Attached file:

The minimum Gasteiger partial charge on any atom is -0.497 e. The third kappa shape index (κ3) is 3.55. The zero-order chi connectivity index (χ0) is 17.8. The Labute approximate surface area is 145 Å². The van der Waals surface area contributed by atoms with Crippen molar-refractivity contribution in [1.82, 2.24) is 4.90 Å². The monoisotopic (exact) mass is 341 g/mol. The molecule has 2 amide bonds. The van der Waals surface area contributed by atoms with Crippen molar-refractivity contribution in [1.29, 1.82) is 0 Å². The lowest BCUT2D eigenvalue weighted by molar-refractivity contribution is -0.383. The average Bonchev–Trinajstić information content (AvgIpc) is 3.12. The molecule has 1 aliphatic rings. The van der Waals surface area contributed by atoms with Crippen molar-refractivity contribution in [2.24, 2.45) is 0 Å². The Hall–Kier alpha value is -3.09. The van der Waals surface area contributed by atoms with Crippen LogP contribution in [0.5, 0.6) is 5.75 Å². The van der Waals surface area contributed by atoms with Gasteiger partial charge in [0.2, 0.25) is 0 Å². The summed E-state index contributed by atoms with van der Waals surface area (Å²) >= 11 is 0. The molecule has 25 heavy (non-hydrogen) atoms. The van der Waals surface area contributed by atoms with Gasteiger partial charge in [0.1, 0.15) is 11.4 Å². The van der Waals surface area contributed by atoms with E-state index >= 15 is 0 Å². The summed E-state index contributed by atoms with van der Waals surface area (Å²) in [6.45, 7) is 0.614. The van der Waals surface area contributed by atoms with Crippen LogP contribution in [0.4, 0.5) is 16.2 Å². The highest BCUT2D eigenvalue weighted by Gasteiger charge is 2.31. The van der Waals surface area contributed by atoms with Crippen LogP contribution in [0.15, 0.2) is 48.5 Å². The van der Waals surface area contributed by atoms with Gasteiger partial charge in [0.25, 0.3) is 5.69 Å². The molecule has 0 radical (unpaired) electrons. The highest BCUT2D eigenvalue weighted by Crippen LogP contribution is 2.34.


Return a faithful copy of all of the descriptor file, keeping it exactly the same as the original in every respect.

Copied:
The minimum Gasteiger partial charge on any atom is -0.497 e. The third kappa shape index (κ3) is 3.55. The zero-order chi connectivity index (χ0) is 17.8. The Labute approximate surface area is 145 Å². The van der Waals surface area contributed by atoms with Crippen molar-refractivity contribution in [1.82, 2.24) is 4.90 Å². The monoisotopic (exact) mass is 341 g/mol. The molecule has 2 amide bonds. The van der Waals surface area contributed by atoms with Crippen molar-refractivity contribution in [1.29, 1.82) is 0 Å². The lowest BCUT2D eigenvalue weighted by molar-refractivity contribution is -0.383. The average Bonchev–Trinajstić information content (AvgIpc) is 3.12. The molecule has 1 aliphatic rings. The van der Waals surface area contributed by atoms with Crippen molar-refractivity contribution in [2.24, 2.45) is 0 Å². The Hall–Kier alpha value is -3.09. The van der Waals surface area contributed by atoms with Crippen LogP contribution in [0.5, 0.6) is 5.75 Å². The van der Waals surface area contributed by atoms with Gasteiger partial charge in [0.2, 0.25) is 0 Å². The summed E-state index contributed by atoms with van der Waals surface area (Å²) >= 11 is 0. The molecule has 25 heavy (non-hydrogen) atoms. The van der Waals surface area contributed by atoms with Gasteiger partial charge in [0.1, 0.15) is 11.4 Å². The van der Waals surface area contributed by atoms with E-state index >= 15 is 0 Å². The summed E-state index contributed by atoms with van der Waals surface area (Å²) in [6.45, 7) is 0.614. The van der Waals surface area contributed by atoms with Crippen LogP contribution in [0.4, 0.5) is 16.2 Å². The highest BCUT2D eigenvalue weighted by Gasteiger charge is 2.31. The van der Waals surface area contributed by atoms with Crippen LogP contribution in [0.15, 0.2) is 48.5 Å². The van der Waals surface area contributed by atoms with Gasteiger partial charge in [0.25, 0.3) is 5.69 Å². The molecule has 0 radical (unpaired) electrons. The highest BCUT2D eigenvalue weighted by Crippen LogP contribution is 2.34.